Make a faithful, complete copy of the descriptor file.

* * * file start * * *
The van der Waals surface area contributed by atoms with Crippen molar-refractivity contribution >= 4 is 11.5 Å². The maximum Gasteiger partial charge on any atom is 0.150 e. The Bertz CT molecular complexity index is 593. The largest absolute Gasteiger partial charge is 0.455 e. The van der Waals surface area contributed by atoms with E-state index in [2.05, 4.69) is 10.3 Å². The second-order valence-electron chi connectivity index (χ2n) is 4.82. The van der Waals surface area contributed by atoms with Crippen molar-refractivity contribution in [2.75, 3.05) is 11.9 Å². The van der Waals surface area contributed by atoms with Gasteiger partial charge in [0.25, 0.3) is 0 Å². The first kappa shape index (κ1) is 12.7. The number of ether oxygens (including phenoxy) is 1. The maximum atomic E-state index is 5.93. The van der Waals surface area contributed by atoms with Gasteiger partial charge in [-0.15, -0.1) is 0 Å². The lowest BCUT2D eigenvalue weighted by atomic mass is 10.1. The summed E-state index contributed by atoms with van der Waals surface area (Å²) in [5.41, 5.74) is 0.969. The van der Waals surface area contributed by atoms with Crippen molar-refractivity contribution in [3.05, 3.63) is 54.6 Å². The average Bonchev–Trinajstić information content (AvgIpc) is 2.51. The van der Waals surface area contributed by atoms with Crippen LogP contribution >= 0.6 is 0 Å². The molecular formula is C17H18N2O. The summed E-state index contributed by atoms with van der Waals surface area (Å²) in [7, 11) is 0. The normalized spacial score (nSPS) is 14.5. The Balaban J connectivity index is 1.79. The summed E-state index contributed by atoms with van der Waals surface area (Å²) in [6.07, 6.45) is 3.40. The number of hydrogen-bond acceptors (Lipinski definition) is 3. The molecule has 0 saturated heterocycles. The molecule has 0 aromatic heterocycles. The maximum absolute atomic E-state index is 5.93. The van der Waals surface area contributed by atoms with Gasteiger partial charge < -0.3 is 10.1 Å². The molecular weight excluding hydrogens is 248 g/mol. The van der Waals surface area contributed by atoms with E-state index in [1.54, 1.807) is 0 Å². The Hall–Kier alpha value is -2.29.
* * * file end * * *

The van der Waals surface area contributed by atoms with Crippen molar-refractivity contribution >= 4 is 11.5 Å². The maximum Gasteiger partial charge on any atom is 0.150 e. The Bertz CT molecular complexity index is 593. The largest absolute Gasteiger partial charge is 0.455 e. The van der Waals surface area contributed by atoms with E-state index in [2.05, 4.69) is 10.3 Å². The second-order valence-electron chi connectivity index (χ2n) is 4.82. The van der Waals surface area contributed by atoms with Crippen molar-refractivity contribution in [2.75, 3.05) is 11.9 Å². The van der Waals surface area contributed by atoms with Gasteiger partial charge in [0.25, 0.3) is 0 Å². The first kappa shape index (κ1) is 12.7. The number of ether oxygens (including phenoxy) is 1. The maximum atomic E-state index is 5.93. The van der Waals surface area contributed by atoms with Gasteiger partial charge in [-0.15, -0.1) is 0 Å². The lowest BCUT2D eigenvalue weighted by atomic mass is 10.1. The summed E-state index contributed by atoms with van der Waals surface area (Å²) in [5.41, 5.74) is 0.969. The van der Waals surface area contributed by atoms with Crippen molar-refractivity contribution in [3.05, 3.63) is 54.6 Å². The average Bonchev–Trinajstić information content (AvgIpc) is 2.51. The van der Waals surface area contributed by atoms with Crippen LogP contribution >= 0.6 is 0 Å². The molecular formula is C17H18N2O. The summed E-state index contributed by atoms with van der Waals surface area (Å²) in [7, 11) is 0. The normalized spacial score (nSPS) is 14.5. The Balaban J connectivity index is 1.79. The summed E-state index contributed by atoms with van der Waals surface area (Å²) in [6.07, 6.45) is 3.40. The number of hydrogen-bond acceptors (Lipinski definition) is 3. The molecule has 0 saturated heterocycles. The molecule has 0 aromatic heterocycles. The maximum absolute atomic E-state index is 5.93. The van der Waals surface area contributed by atoms with Gasteiger partial charge < -0.3 is 10.1 Å². The molecular weight excluding hydrogens is 248 g/mol. The van der Waals surface area contributed by atoms with E-state index in [1.54, 1.807) is 0 Å². The Hall–Kier alpha value is -2.29.